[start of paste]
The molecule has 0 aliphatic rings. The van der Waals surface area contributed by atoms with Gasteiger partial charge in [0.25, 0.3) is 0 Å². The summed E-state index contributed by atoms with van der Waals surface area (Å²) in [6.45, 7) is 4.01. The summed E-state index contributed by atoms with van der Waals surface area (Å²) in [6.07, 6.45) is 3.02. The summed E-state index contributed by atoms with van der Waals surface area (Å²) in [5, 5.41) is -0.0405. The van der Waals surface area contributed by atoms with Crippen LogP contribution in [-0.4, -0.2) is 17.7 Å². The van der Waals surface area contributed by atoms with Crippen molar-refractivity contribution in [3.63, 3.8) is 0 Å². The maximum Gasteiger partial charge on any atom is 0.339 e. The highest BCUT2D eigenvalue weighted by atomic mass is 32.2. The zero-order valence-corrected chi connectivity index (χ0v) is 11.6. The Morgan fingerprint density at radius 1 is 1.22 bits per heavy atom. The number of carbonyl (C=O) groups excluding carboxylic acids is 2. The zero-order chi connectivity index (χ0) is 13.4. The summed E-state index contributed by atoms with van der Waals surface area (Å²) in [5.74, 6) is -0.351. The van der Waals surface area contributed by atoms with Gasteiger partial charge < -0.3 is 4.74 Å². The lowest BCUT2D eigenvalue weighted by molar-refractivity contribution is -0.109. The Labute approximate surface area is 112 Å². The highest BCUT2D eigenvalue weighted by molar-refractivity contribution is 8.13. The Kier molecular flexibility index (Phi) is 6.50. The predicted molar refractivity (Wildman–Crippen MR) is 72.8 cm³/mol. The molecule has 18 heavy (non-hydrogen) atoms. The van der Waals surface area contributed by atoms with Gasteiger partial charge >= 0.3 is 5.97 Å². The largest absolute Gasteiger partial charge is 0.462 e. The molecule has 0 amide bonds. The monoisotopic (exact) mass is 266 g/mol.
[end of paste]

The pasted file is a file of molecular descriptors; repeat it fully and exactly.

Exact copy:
The molecule has 0 aliphatic rings. The van der Waals surface area contributed by atoms with Gasteiger partial charge in [0.25, 0.3) is 0 Å². The summed E-state index contributed by atoms with van der Waals surface area (Å²) in [6.45, 7) is 4.01. The summed E-state index contributed by atoms with van der Waals surface area (Å²) in [6.07, 6.45) is 3.02. The summed E-state index contributed by atoms with van der Waals surface area (Å²) in [5, 5.41) is -0.0405. The van der Waals surface area contributed by atoms with Crippen LogP contribution in [-0.4, -0.2) is 17.7 Å². The van der Waals surface area contributed by atoms with Crippen molar-refractivity contribution in [3.63, 3.8) is 0 Å². The maximum Gasteiger partial charge on any atom is 0.339 e. The highest BCUT2D eigenvalue weighted by atomic mass is 32.2. The zero-order valence-corrected chi connectivity index (χ0v) is 11.6. The Morgan fingerprint density at radius 1 is 1.22 bits per heavy atom. The number of carbonyl (C=O) groups excluding carboxylic acids is 2. The zero-order chi connectivity index (χ0) is 13.4. The summed E-state index contributed by atoms with van der Waals surface area (Å²) in [5.74, 6) is -0.351. The van der Waals surface area contributed by atoms with Gasteiger partial charge < -0.3 is 4.74 Å². The lowest BCUT2D eigenvalue weighted by molar-refractivity contribution is -0.109. The Labute approximate surface area is 112 Å². The highest BCUT2D eigenvalue weighted by molar-refractivity contribution is 8.13. The Kier molecular flexibility index (Phi) is 6.50. The predicted molar refractivity (Wildman–Crippen MR) is 72.8 cm³/mol. The molecule has 18 heavy (non-hydrogen) atoms. The van der Waals surface area contributed by atoms with Gasteiger partial charge >= 0.3 is 5.97 Å². The largest absolute Gasteiger partial charge is 0.462 e. The molecule has 0 amide bonds. The monoisotopic (exact) mass is 266 g/mol.